Panama is improving its police equipment with the purchase of 19 radars, meant to monitor the coastline for drug trafficking.
Data from the radars will be shared with the U.S., Mexico and Colombia, reports the Associated Press. The country bought the radars and six helicopters from Italy for $250 million.
The U.S. will reportedly train Panamanian officials once the radar system is installed. Panama receives relatively limited counternarcotics aid from the U.S. for training and equipment. According to Just the Facts, the country is slated to receive $11.3 million in police aid for the 2012 fiscal year. Since 2007, the U.S. has provided training for 832 Panamanian security personnel.
This is slightly more than the 2012 military and police aid that other Central American nations like Guatemala ($10.9 million), Honduras (about $8 million) and El Salvador ($5.5 million) will receive, according to data kept by Just the Facts.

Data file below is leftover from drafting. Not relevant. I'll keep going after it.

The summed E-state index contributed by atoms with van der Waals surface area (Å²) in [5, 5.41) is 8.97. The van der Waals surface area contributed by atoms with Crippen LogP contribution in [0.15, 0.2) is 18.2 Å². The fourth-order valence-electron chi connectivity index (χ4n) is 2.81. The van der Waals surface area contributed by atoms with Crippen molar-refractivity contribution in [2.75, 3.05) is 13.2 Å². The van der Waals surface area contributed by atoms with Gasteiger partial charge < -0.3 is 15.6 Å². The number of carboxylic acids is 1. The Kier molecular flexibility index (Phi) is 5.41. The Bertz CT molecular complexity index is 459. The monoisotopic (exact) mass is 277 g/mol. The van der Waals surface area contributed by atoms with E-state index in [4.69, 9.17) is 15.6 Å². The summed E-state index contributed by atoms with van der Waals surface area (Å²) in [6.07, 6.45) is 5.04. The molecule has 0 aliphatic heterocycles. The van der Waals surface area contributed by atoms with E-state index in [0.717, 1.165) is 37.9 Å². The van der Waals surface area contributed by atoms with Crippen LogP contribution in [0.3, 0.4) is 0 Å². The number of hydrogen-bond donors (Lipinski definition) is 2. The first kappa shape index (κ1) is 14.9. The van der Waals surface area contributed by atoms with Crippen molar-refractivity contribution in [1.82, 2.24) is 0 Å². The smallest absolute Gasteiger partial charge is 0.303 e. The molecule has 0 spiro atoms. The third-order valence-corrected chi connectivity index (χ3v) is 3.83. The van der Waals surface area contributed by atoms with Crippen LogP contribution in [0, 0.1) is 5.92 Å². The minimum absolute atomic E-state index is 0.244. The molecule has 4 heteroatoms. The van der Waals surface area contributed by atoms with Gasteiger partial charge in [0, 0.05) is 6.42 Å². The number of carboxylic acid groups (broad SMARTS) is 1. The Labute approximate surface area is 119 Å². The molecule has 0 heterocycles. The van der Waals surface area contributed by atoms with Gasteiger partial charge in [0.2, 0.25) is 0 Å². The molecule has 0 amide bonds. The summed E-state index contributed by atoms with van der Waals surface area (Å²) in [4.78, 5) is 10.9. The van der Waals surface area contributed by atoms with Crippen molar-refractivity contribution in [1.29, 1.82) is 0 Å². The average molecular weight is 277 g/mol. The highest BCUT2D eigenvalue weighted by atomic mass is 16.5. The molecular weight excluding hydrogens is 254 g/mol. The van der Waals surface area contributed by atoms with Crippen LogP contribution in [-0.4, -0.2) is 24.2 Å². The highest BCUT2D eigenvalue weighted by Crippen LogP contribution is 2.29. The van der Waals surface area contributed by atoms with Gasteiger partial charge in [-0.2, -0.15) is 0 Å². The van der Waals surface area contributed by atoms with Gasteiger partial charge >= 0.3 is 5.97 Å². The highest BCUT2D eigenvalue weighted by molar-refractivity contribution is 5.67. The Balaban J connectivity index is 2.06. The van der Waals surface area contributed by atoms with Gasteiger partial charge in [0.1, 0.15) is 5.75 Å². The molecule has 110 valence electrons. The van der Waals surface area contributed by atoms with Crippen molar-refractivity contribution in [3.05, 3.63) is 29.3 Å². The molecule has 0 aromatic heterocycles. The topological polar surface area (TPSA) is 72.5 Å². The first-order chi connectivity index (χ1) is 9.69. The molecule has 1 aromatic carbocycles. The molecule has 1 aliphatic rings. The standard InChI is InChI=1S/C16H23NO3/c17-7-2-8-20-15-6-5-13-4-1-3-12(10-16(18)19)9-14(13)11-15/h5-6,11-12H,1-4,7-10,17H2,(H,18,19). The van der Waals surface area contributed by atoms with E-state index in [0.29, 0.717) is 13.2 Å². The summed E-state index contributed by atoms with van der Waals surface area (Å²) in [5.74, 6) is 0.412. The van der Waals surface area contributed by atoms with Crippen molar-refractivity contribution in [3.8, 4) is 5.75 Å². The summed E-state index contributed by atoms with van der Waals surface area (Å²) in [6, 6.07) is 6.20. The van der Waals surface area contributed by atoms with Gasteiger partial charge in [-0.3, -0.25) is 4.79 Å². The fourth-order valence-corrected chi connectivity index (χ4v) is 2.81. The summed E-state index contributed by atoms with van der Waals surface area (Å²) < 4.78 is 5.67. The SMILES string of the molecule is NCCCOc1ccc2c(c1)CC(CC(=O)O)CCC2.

As noted by the U.S. State Department, Panama's security forces have significant "institutional weaknesses." This is not limited to outdated technology. As signaled by the reported firing of about 2,600 police in the past two years, corruption remains a serious problem.
Panama has no military and relies on three security services to fight drug trafficking: the national police (known as PNP), the frontier police (SENAFRONT), and the maritime police (SENAN).
Besides the U.S., Panama's security forces have also received aid and training from neighboring Colombia in areas like jungle warfare and community policing.